We can debate when modern Pagan religion began, but such a debate is impossible to settle.  What’s important for our purposes is that modern Pagan religion is a new religion.  We’re still figuring out what we want to be when we grow up.  Even if we work within the Four Centers model, there is little agreement as to what constitutes Nature-centered, Deity-centered, Self-centered, and Community-centered religion.  To use a biological comparison, we are in the middle (or perhaps even the beginning) of an evolutionary explosion where many species arise.  Over time, the less fit variations will die off and the more fit variations will continue.

The first phase of modern Paganism spread by direct personal contact, through one on one teaching and initiation.  The second phase spread by books, with writers like Starhawk, Margot Adler, and Scott Cunningham making the rise of solitary practitioners possible.  The current phase of Paganism is being spread by the internet and while some voices are louder than others, anyone with a computer and some basic writing skills can contribute to the discussion.

Jason Mankey argues that Pagan bloggers have little influence because our readership is so low.  He’s right, if you’re talking about any one individual.  But ideas spread through social media, and those that are particularly helpful (or sadly, particularly controversial) can quickly find their way to thousands of Pagans worldwide.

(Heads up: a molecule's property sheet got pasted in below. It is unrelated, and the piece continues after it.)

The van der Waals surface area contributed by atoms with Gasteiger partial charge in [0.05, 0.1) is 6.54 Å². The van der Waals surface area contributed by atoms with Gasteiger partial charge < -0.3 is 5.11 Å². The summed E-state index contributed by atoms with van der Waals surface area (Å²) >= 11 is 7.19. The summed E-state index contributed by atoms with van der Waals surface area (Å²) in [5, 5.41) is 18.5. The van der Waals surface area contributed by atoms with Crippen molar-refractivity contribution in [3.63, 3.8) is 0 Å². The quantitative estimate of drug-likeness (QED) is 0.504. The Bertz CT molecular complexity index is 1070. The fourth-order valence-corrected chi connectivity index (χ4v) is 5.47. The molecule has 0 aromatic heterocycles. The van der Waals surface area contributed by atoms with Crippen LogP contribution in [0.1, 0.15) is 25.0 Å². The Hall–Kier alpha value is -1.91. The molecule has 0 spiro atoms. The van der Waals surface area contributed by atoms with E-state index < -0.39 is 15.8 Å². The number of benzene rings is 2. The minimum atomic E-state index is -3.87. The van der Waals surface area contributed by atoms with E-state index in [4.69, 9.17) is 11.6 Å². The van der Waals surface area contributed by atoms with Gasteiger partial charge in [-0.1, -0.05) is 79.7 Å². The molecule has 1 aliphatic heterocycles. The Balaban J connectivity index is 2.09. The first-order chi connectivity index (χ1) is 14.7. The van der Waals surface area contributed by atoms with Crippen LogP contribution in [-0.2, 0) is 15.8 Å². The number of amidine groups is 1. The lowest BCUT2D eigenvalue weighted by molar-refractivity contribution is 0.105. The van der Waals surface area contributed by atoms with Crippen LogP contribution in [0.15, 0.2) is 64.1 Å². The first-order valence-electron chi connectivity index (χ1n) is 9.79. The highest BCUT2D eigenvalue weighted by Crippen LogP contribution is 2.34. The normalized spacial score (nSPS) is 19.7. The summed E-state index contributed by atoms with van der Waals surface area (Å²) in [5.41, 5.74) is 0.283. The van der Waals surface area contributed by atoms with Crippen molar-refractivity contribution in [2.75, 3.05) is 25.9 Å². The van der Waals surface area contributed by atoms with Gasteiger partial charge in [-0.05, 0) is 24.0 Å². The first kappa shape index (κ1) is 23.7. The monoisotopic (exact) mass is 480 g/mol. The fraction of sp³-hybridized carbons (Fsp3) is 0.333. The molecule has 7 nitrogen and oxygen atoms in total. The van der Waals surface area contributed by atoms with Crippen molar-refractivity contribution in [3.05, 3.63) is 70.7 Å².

Who are the Gods?  What are the Gods?  How can we best interact with Them?  Why do we want to interact with Them?

What are Pagan values and virtues?  How can we best embody them in a society that seems interested only in the next shiny new distraction?

What are our obligations to Nature?  What are our obligations to other humans and other species?

How can we best learn and grow ourselves?

What stories best help us live full and honorable lives?

These are some of the many questions any religion must answer.  What answers will Pagans propose?  What answers will Pagans find helpful?  What answers will Pagans discard?

Every generation builds on the foundations laid by the previous generation.  I look at my bookshelf and I see Isaac Bonewits, Philip Carr-Gomm, and Ronald Hutton.  I see Thorn Coyle and Brendan Myers.  These and many others have influenced my Paganism – my practice starts here.

What will the Pagans of 2050 use as a starting point?  The Pagans of 2100?  The Pagans of centuries and millennia to come?

I don’t know.